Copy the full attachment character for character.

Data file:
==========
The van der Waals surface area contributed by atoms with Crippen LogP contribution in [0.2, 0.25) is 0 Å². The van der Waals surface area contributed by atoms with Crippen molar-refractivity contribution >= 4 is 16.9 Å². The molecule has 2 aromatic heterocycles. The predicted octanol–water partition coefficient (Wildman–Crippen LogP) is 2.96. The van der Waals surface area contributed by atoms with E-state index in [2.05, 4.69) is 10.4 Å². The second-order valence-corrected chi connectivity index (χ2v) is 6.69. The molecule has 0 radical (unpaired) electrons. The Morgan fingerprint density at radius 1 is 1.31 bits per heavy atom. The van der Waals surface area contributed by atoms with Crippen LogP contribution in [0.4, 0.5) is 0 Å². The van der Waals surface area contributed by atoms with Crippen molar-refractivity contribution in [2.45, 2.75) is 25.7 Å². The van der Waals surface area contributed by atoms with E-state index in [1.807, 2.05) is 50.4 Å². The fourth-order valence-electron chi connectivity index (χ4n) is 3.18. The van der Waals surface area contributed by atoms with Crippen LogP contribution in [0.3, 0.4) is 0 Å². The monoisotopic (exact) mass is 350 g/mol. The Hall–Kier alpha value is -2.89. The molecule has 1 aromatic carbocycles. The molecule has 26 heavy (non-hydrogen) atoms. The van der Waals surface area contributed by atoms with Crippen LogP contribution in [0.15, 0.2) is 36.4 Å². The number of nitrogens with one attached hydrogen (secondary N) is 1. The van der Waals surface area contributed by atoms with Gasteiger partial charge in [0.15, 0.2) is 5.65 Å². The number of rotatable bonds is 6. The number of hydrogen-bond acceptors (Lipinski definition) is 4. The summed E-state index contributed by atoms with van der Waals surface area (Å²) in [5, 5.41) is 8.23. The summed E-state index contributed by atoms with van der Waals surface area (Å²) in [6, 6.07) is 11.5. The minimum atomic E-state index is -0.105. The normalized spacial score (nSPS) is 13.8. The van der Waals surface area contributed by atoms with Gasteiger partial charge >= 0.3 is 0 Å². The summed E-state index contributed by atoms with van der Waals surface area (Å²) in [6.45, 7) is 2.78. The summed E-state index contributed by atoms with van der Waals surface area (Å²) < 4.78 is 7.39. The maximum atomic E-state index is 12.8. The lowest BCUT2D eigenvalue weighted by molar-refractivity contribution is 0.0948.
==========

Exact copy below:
The van der Waals surface area contributed by atoms with Crippen LogP contribution in [0.2, 0.25) is 0 Å². The van der Waals surface area contributed by atoms with Crippen molar-refractivity contribution >= 4 is 16.9 Å². The molecule has 2 aromatic heterocycles. The predicted octanol–water partition coefficient (Wildman–Crippen LogP) is 2.96. The van der Waals surface area contributed by atoms with E-state index in [2.05, 4.69) is 10.4 Å². The second-order valence-corrected chi connectivity index (χ2v) is 6.69. The molecule has 0 radical (unpaired) electrons. The Morgan fingerprint density at radius 1 is 1.31 bits per heavy atom. The van der Waals surface area contributed by atoms with Crippen LogP contribution in [0.4, 0.5) is 0 Å². The van der Waals surface area contributed by atoms with Crippen molar-refractivity contribution in [2.45, 2.75) is 25.7 Å². The van der Waals surface area contributed by atoms with E-state index in [1.807, 2.05) is 50.4 Å². The fourth-order valence-electron chi connectivity index (χ4n) is 3.18. The van der Waals surface area contributed by atoms with Crippen LogP contribution in [0.3, 0.4) is 0 Å². The monoisotopic (exact) mass is 350 g/mol. The Hall–Kier alpha value is -2.89. The molecule has 1 aromatic carbocycles. The molecule has 26 heavy (non-hydrogen) atoms. The van der Waals surface area contributed by atoms with Crippen LogP contribution in [0.15, 0.2) is 36.4 Å². The number of nitrogens with one attached hydrogen (secondary N) is 1. The van der Waals surface area contributed by atoms with Gasteiger partial charge in [0.15, 0.2) is 5.65 Å². The number of rotatable bonds is 6. The number of hydrogen-bond acceptors (Lipinski definition) is 4. The summed E-state index contributed by atoms with van der Waals surface area (Å²) in [5, 5.41) is 8.23. The summed E-state index contributed by atoms with van der Waals surface area (Å²) in [6, 6.07) is 11.5. The minimum atomic E-state index is -0.105. The normalized spacial score (nSPS) is 13.8. The van der Waals surface area contributed by atoms with Gasteiger partial charge >= 0.3 is 0 Å². The summed E-state index contributed by atoms with van der Waals surface area (Å²) in [6.45, 7) is 2.78. The summed E-state index contributed by atoms with van der Waals surface area (Å²) < 4.78 is 7.39. The maximum atomic E-state index is 12.8. The lowest BCUT2D eigenvalue weighted by molar-refractivity contribution is 0.0948.